While I understand that they have a duty of care both to the man concerned and to a member of staff, I think that Mencap’s statement explaining the decision has left too many questions unanswered. I expect Mencap want to put the whole incident to bed now. But a brave organization will see it as an opportunity to open up a debate with the public about the attitudes, behaviours and practices that this event raises for them as an organization that is dominant in the life of people with a learning disability, for those commissioning, delivering and inspecting services, for people with a learning disability and their families and for society at large.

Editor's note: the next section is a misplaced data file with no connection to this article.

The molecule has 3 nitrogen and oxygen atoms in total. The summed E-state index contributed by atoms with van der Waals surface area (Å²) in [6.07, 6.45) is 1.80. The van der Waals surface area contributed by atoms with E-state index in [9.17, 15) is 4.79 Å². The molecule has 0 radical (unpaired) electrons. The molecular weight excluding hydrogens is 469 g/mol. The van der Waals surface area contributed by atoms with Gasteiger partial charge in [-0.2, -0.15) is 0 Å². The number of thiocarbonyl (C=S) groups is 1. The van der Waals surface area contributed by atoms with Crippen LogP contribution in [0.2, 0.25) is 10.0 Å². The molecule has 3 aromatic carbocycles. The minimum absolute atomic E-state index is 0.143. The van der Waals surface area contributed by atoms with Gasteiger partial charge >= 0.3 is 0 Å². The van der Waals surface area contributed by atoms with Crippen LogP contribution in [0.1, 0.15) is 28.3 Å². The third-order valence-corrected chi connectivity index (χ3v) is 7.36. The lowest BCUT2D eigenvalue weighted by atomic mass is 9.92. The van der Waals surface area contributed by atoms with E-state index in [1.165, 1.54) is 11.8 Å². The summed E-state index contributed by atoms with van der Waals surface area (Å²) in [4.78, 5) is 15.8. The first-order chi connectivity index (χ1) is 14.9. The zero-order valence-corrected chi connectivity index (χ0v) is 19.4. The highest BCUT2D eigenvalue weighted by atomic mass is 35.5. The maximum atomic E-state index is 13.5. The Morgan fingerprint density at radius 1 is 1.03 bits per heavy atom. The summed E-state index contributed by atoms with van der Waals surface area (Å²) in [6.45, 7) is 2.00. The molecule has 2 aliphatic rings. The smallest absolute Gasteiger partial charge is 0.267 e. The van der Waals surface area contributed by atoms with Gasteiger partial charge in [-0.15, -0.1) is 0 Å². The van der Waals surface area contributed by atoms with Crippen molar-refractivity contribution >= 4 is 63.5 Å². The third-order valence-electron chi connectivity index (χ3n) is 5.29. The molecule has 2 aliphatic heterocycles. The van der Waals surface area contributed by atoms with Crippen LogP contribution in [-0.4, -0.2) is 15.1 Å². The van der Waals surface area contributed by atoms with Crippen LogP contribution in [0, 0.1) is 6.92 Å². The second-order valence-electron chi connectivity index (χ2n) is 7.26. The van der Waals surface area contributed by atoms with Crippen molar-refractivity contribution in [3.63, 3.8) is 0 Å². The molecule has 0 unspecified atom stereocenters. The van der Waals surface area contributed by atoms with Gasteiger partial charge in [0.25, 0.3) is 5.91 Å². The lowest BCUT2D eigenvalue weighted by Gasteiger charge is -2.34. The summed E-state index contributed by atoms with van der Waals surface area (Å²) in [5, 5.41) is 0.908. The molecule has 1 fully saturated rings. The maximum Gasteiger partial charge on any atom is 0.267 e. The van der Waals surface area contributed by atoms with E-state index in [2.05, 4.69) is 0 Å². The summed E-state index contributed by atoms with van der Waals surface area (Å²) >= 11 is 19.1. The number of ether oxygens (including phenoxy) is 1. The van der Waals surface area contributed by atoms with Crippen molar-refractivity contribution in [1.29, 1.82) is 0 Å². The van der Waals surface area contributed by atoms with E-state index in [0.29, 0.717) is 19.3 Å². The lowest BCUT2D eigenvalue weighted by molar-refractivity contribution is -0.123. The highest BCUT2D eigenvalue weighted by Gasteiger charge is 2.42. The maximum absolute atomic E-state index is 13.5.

And the rest of us, however professed our commitment to the human rights of people with a learning disability, will always remember to ask: what did the person want?
Conseil d’Etat (1995) req nos 136-727 (Commune Du Morsang-Sur-Orge and 143-578 Ville D’Aix-en-Province